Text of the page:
Matt Candeias, In Defense of Plants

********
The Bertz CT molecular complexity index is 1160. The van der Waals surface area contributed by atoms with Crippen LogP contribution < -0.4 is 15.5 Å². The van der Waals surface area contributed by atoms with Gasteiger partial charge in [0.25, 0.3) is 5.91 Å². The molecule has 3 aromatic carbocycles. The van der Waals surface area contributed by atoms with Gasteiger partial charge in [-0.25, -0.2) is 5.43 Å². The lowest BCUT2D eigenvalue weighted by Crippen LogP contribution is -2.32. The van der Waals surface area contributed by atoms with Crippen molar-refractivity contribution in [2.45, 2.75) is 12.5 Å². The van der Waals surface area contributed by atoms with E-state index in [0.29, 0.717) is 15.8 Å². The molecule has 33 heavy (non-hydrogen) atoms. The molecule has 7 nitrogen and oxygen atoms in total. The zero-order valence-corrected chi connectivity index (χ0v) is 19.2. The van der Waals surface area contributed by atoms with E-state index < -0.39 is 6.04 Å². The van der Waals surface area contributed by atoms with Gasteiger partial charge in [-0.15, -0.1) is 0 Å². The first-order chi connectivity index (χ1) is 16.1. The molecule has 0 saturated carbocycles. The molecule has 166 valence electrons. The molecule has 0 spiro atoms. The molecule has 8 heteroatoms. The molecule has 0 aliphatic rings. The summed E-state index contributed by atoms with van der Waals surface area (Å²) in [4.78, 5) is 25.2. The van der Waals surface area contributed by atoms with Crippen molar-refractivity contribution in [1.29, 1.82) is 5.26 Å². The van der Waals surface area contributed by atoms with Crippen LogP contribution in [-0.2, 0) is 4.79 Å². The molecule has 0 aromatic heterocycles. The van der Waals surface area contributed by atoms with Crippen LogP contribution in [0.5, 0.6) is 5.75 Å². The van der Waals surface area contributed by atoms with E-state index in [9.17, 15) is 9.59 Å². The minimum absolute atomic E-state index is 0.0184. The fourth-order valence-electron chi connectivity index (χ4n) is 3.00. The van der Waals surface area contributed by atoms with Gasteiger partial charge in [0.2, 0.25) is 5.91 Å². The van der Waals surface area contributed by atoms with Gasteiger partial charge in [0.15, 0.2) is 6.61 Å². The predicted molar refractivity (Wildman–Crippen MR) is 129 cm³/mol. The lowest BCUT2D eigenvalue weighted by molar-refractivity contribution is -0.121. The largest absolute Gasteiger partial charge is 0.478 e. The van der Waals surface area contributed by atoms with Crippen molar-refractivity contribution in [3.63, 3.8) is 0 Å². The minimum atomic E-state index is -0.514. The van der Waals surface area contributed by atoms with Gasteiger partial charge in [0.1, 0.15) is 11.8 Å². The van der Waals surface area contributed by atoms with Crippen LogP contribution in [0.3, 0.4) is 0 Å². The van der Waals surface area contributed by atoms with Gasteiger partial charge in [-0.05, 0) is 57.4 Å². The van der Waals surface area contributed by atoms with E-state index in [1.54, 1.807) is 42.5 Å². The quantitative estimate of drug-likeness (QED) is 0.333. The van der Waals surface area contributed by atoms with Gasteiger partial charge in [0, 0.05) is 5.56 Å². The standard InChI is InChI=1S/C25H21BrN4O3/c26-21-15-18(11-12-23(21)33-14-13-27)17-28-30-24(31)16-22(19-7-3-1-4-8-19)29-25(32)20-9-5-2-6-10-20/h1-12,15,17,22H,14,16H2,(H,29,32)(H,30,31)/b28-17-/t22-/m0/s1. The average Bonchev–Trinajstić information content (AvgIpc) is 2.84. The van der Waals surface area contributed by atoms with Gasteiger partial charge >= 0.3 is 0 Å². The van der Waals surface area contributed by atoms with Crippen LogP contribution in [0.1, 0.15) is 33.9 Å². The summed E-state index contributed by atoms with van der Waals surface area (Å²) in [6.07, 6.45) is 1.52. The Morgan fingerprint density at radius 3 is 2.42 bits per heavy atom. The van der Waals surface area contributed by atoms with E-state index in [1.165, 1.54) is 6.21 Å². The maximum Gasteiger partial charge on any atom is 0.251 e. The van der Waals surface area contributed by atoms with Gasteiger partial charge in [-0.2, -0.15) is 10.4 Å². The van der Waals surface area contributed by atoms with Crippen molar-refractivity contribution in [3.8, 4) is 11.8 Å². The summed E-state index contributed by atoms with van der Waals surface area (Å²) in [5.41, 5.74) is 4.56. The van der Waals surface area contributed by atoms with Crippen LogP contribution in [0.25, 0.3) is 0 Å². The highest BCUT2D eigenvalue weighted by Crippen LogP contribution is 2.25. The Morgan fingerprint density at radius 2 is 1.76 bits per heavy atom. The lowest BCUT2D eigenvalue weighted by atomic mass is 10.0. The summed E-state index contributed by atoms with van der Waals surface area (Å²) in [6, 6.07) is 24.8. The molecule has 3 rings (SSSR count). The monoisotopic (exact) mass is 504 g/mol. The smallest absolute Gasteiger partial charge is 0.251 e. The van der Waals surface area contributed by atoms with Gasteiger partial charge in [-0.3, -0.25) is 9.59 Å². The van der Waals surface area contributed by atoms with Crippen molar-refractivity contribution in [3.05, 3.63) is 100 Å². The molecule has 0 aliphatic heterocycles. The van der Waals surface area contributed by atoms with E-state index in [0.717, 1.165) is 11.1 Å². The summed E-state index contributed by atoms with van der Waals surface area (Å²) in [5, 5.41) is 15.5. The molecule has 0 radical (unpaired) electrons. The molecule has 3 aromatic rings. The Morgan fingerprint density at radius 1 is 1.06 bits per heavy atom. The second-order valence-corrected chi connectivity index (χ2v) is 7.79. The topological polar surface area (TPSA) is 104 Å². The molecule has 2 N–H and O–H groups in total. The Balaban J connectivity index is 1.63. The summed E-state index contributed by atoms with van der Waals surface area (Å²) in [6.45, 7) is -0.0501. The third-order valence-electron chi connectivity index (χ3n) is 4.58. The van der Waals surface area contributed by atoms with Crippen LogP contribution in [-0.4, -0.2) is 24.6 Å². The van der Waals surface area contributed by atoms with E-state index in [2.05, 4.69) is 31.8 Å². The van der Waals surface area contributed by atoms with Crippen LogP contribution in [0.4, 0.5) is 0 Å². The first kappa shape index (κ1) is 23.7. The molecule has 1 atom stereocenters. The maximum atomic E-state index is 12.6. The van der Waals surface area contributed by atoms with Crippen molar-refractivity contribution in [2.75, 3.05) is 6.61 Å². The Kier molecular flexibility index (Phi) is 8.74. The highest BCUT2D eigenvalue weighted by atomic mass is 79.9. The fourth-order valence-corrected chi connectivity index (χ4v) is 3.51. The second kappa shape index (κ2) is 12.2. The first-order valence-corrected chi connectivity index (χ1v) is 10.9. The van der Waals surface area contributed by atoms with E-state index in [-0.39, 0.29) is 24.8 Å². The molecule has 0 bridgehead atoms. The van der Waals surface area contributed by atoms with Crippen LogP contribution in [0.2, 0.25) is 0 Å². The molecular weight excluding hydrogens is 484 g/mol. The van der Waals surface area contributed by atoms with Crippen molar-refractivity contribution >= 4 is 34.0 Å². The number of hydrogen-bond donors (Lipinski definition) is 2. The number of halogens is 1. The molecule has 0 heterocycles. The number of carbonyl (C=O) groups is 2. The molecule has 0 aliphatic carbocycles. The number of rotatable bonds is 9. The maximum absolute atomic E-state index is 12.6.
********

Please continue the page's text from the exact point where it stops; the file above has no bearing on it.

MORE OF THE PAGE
Plants are undeniably the most important organisms on Earth and yet, so few people pay them much attention unless they are attractive or useful in some way. This phenomenon is commonly referred to as “plant blindness,” and it is one of the largest hurdles to overcome if we desire a healthier planet. For the first time since they conquered the land, plants are experiencing unparalleled rates of extinction. Faced with an uncertain future defined by massive and rapid environmental change, we can no longer afford to ignore the botanical world. To succeed in saving plants, it is important to inspire people to care about them. To do so, I believe that we must let go of utilitarian speaking points forged decades ago and instead, foster a new-found respect for plants as living, breathing, fighting organisms upon which all other forms of life depend. This, I feel, is the role of science communication. Our society does not suffer from a lack of scientists, it suffers from a lack of understanding and appreciation of science. We must strive to take our scientific understanding of the world and share this knowledge with more than just our colleagues. Distilling scientific discoveries, often only shared within the academic community, into narratives centered around biology, ecology, and evolution can inspire the public to look at plants in a whole new light. Though these narratives are often stories of doom, gloom, and hopelessness, we must remember to also showcase conservation success stories. People need to understand that there is something worth fighting for. Plant-based conservation stories are not only interesting, they also have the power to connect people with a variety of biological interests because plants influence all forms of life on Earth. From microbes to megafauna, botany is a common thread in the narrative of life. Finally, we need to engage the public with more than just words. People need to have a stake in healthy plant communities and what better way to invoke a sense of stewardship than to let people play a role in conservation. This talk will explore my experiences with science communication through the In Defense of Plants blog and podcast including some lessons I have learned over the years.